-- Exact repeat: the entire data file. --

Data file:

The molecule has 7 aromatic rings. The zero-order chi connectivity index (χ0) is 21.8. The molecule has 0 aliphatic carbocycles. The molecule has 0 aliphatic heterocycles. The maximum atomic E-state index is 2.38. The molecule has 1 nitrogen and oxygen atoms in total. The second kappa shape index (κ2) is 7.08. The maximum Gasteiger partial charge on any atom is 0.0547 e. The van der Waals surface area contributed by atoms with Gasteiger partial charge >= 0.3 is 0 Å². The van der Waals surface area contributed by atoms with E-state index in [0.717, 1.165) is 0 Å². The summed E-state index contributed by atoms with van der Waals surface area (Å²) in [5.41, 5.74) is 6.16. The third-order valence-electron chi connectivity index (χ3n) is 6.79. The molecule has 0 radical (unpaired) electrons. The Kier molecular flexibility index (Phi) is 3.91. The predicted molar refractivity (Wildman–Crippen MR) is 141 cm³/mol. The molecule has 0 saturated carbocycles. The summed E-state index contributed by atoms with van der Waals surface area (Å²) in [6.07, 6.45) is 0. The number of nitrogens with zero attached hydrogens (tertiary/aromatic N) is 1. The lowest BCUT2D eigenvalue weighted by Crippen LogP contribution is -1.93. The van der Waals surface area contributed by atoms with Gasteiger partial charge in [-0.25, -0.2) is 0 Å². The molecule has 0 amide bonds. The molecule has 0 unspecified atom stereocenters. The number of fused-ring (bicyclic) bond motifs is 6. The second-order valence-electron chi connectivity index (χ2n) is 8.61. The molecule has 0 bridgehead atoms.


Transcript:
The molecule has 7 aromatic rings. The zero-order chi connectivity index (χ0) is 21.8. The molecule has 0 aliphatic carbocycles. The molecule has 0 aliphatic heterocycles. The maximum atomic E-state index is 2.38. The molecule has 1 nitrogen and oxygen atoms in total. The second kappa shape index (κ2) is 7.08. The maximum Gasteiger partial charge on any atom is 0.0547 e. The van der Waals surface area contributed by atoms with Gasteiger partial charge >= 0.3 is 0 Å². The van der Waals surface area contributed by atoms with E-state index in [0.717, 1.165) is 0 Å². The summed E-state index contributed by atoms with van der Waals surface area (Å²) in [5.41, 5.74) is 6.16. The third-order valence-electron chi connectivity index (χ3n) is 6.79. The molecule has 0 radical (unpaired) electrons. The Kier molecular flexibility index (Phi) is 3.91. The predicted molar refractivity (Wildman–Crippen MR) is 141 cm³/mol. The molecule has 0 saturated carbocycles. The summed E-state index contributed by atoms with van der Waals surface area (Å²) in [6.07, 6.45) is 0. The number of nitrogens with zero attached hydrogens (tertiary/aromatic N) is 1. The lowest BCUT2D eigenvalue weighted by Crippen LogP contribution is -1.93. The van der Waals surface area contributed by atoms with Gasteiger partial charge in [-0.25, -0.2) is 0 Å². The molecule has 0 amide bonds. The molecule has 0 unspecified atom stereocenters. The number of fused-ring (bicyclic) bond motifs is 6. The second-order valence-electron chi connectivity index (χ2n) is 8.61. The molecule has 0 bridgehead atoms.